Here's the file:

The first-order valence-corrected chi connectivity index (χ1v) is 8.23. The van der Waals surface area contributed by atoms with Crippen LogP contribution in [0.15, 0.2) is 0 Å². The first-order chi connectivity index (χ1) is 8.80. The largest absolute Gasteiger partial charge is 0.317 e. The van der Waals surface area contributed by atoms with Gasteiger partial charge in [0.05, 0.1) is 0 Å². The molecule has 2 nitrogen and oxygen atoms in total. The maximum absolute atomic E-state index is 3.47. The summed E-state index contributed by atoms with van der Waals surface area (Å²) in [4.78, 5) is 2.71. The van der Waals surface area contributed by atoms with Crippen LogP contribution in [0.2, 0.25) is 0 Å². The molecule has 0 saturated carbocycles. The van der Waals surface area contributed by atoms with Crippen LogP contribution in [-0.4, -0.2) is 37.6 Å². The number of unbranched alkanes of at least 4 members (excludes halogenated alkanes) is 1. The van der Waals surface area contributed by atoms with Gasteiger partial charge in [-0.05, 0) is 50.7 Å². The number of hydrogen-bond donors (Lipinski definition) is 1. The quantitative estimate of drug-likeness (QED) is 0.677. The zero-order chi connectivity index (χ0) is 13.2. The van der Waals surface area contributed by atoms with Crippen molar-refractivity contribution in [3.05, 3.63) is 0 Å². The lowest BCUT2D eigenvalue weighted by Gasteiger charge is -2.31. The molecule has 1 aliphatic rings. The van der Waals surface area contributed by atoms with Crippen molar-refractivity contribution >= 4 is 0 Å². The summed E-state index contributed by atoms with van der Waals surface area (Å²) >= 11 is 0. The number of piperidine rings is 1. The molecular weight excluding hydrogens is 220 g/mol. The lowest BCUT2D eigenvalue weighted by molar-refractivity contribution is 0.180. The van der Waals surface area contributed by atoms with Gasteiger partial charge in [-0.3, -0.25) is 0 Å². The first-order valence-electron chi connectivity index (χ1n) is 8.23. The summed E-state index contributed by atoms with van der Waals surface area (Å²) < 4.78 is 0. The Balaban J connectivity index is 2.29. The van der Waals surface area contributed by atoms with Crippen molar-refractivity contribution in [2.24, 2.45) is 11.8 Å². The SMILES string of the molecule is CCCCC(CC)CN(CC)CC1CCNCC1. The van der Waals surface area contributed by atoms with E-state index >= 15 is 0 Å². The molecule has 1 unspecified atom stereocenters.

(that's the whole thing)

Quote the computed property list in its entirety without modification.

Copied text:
The first-order valence-corrected chi connectivity index (χ1v) is 8.23. The van der Waals surface area contributed by atoms with Crippen LogP contribution in [0.15, 0.2) is 0 Å². The first-order chi connectivity index (χ1) is 8.80. The largest absolute Gasteiger partial charge is 0.317 e. The van der Waals surface area contributed by atoms with Gasteiger partial charge in [0.05, 0.1) is 0 Å². The molecule has 2 nitrogen and oxygen atoms in total. The maximum absolute atomic E-state index is 3.47. The summed E-state index contributed by atoms with van der Waals surface area (Å²) in [4.78, 5) is 2.71. The van der Waals surface area contributed by atoms with Crippen LogP contribution in [0.2, 0.25) is 0 Å². The molecule has 0 saturated carbocycles. The van der Waals surface area contributed by atoms with Crippen LogP contribution in [-0.4, -0.2) is 37.6 Å². The number of unbranched alkanes of at least 4 members (excludes halogenated alkanes) is 1. The van der Waals surface area contributed by atoms with Gasteiger partial charge in [-0.05, 0) is 50.7 Å². The number of hydrogen-bond donors (Lipinski definition) is 1. The quantitative estimate of drug-likeness (QED) is 0.677. The zero-order chi connectivity index (χ0) is 13.2. The van der Waals surface area contributed by atoms with Crippen molar-refractivity contribution in [3.05, 3.63) is 0 Å². The lowest BCUT2D eigenvalue weighted by Gasteiger charge is -2.31. The molecule has 1 aliphatic rings. The van der Waals surface area contributed by atoms with Crippen molar-refractivity contribution >= 4 is 0 Å². The summed E-state index contributed by atoms with van der Waals surface area (Å²) >= 11 is 0. The number of piperidine rings is 1. The molecular weight excluding hydrogens is 220 g/mol. The lowest BCUT2D eigenvalue weighted by molar-refractivity contribution is 0.180. The van der Waals surface area contributed by atoms with Gasteiger partial charge in [-0.3, -0.25) is 0 Å². The first-order valence-electron chi connectivity index (χ1n) is 8.23. The summed E-state index contributed by atoms with van der Waals surface area (Å²) < 4.78 is 0. The Balaban J connectivity index is 2.29. The van der Waals surface area contributed by atoms with Crippen molar-refractivity contribution in [2.24, 2.45) is 11.8 Å². The SMILES string of the molecule is CCCCC(CC)CN(CC)CC1CCNCC1. The van der Waals surface area contributed by atoms with E-state index >= 15 is 0 Å². The molecule has 1 unspecified atom stereocenters.